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The day Charlie Chaplin’s assets were frozen

Charlie Chaplin via Wikimedia Image processed by CodeCarvings Piczard ### FREE Community Edition ### on 2017-09-19 14:35:45Z | |


The day Charlie Chaplin’s assets were frozen


On January 11, 1927, the $16 million assets of Charlie Chaplin were frozen by court receivers following a lawsuit for divorce by his second wife, Lita Grey Chaplin.

The divorce, which was bitter and prolonged, ended the three-year marriage with a $1 million settlement.

Charlie Chaplin, one of the most financially successful stars of early Hollywood, had a unique start in the industry.

He was introduced to the stage at the young age of five, when his mother’s voice cracked during a performance and he was quickly brought on stage to finish the act.

His father passed away when he was a toddler, and after his mother had a nervous breakdown, he and his older half-brother, Sydney, roamed the streets of London collecting pennies in a hat.

Eventually, they ended up in an orphanage and joined a children’s dance troupe called the Eight Lancashire Lads.


At the age of 17, Chaplin began to develop his comedic skills with the help of Fred Karno’s company, where his half-brother had already become a popular comedian.

He quickly made a name for himself in the industry and his bowler hat, out-turned feet, mustache and walking cane became his trademark.

He joined the Keystone company and filmed Making a Living, in which he played a mustachioed villain.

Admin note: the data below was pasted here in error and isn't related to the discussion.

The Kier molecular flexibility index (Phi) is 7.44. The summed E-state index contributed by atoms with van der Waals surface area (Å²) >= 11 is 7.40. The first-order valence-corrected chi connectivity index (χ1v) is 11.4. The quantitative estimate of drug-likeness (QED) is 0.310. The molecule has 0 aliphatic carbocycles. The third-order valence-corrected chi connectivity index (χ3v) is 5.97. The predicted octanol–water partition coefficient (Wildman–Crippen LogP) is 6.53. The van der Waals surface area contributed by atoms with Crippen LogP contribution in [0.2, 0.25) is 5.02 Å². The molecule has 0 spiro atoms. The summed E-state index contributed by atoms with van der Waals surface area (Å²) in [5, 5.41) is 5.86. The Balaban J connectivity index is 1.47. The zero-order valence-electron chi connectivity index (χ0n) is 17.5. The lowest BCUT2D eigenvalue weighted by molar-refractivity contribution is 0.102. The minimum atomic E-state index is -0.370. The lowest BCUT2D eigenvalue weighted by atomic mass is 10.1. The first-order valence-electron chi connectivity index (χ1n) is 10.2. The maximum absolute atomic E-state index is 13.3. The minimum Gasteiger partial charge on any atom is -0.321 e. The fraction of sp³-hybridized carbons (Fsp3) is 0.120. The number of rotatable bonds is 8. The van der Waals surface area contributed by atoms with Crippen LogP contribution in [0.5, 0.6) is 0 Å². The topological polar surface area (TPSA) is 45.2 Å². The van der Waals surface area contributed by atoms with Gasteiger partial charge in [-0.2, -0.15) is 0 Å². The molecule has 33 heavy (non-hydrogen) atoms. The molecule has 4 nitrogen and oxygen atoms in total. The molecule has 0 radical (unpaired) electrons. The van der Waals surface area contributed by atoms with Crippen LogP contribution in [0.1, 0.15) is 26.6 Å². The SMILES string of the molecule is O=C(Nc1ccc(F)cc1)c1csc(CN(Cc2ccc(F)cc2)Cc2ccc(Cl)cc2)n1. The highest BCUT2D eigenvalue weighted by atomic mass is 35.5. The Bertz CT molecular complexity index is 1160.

He also started working behind the camera, helping direct his 12th film and directing his 13th, Caught in the Rain, on his own.

In 1915, Chaplin signed on with the Essanay company for $1,250 a week, plus a $10,000 bonus.

The following year, he signed with Mutual for $10,000 a week, plus a $150,000 bonus, under a contract that required him to make 12 films annually but granted him complete creative control over the pictures.

And in 1918, he signed a contract with First National for $1 million for eight films.

Chaplin was a masterful silent film actor and pantomimist who could elicit both laughter and tears from his audiences.

Despite the arrival of sound in movies, he resisted incorporating it into his films.

Indeed, in his first film that featured sound, City Lights in 1931, he only used music. His first true sound film was 1940’s The Great Dictator, in which he mocked fascism.

In 1919, Chaplin founded United Artists Corporation with Mary Pickford, Douglas Fairbanks and director D.W. Griffith.

He married twice more, both times to teenage girls. His fourth wife, Oona O’Neill, was 18 when she married the 54-year-old actor, and she was the daughter of playwright Eugene O’Neill.

Though he had lived in the United States for 42 years, Chaplin never became a U.S. citizen. He was a vocal pacifist and was accused of communist ties, which he denied.

Nevertheless, in 1952, immigration officials prevented him and his wife from re-entering the United States after a foreign tour.

The couple did not return to the United States for 20 years, instead they settled in Switzerland with their eight children.

Chaplin returned to America in 1972 to accept a special Academy Award for “the incalculable effect he has had on making motion pictures the art for and of this century.”

He was knighted as Sir Charles Spencer Chaplin in 1975, and passed away two years later.

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